• Imagining History

Interview: Brian Groom on the History of the North - or why Northerners Rock

Updated: May 6

In March of this year, we were lucky enough to attend the 43rd annual Lancaster Literature Festival (or LitFest as it is affectionately referred to). There we had the opportunity to attend the launch of 'Northerners: A History. From the Ice Ages to the 21st Century' is a fantabulous new book by author Brian Groom. As if a book launch wasn't awesome enough, we also had the chance to interview Mr Groom himself, you can read the results of that chat right here, right now.


Here's a little info about Brian copied and pasted directly from the Andrew Lownie Literary Agency (I'd have written the bio myself but, well, my hands are tired from competing in the Imagining History thumb war championships last night. I totally lost but did it with style):



"Brian Groom is a journalist and one of the foremost experts on British regional and national affairs. His career was spent mainly at the Financial Times, where he did many of the top writing and editing jobs. He is also a former editor of Scotland on Sunday, which he launched as deputy editor and which won many awards. Originally from Stretford, Lancashire (now part of Greater Manchester), he returned to live in the north – in Saddleworth, south Pennines – in 2015."


So, without further ado, please enjoy the interview!






Imagining History - Could you tell our readers a little about your book: Northerners: A History, from the Ice Age to the Present Day? What’s it all about!

Brian Groom - It tells northern England’s story over 180 million years, from the dinosaurs to modern-day politics. It includes the Roman era, the Vikings, medieval border wars, the Industrial Revolution, and the 20th century’s struggles. It isn’t just wars and politics – there are chapters on social and cultural themes, such as famous northern women, why northerners speak and write as they do, northern writers and artists, and the story of the north’s ethnic minorities. The emphasis is on people, from figures such as Northumbrian scholar Bede to the Bronte sisters, rail pioneer George Stephenson, suffragette leader Emmeline Pankhurst, the Beatles, and Victoria Wood.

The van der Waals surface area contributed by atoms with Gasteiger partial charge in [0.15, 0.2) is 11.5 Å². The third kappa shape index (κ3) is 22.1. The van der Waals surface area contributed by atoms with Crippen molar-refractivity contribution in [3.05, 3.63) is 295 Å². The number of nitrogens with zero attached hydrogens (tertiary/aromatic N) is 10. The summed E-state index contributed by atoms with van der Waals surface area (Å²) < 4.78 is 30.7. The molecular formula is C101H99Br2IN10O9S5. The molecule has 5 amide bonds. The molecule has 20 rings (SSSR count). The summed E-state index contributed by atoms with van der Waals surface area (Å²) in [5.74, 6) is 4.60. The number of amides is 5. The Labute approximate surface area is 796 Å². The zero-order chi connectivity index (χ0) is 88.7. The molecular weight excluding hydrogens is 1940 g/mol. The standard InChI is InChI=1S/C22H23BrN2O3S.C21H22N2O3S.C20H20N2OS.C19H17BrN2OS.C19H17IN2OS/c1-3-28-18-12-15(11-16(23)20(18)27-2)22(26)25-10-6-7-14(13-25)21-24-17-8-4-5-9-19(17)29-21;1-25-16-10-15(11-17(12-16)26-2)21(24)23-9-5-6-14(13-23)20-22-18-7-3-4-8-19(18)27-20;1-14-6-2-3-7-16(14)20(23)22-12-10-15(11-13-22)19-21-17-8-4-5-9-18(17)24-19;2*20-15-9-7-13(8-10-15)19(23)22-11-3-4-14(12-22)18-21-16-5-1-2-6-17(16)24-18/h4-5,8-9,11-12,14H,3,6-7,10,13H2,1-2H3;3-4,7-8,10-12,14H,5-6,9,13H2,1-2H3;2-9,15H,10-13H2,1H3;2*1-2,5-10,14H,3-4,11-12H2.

What was it that inspired you to write a history of the North of England?

I was a history-mad kid and a proud northerner. My dad was sales manager of a small textiles company and during half-term holidays he took me all over the north on his trips, giving me a sense of the region as a whole. As a journalist, I have spent much of my life writing about British and regional affairs, so it was a natural subject for me. I was amazed to discover that only one previous general history of the north had ever been published, and that was more than 30 years ago, so it seemed a great opportunity to fill the gap.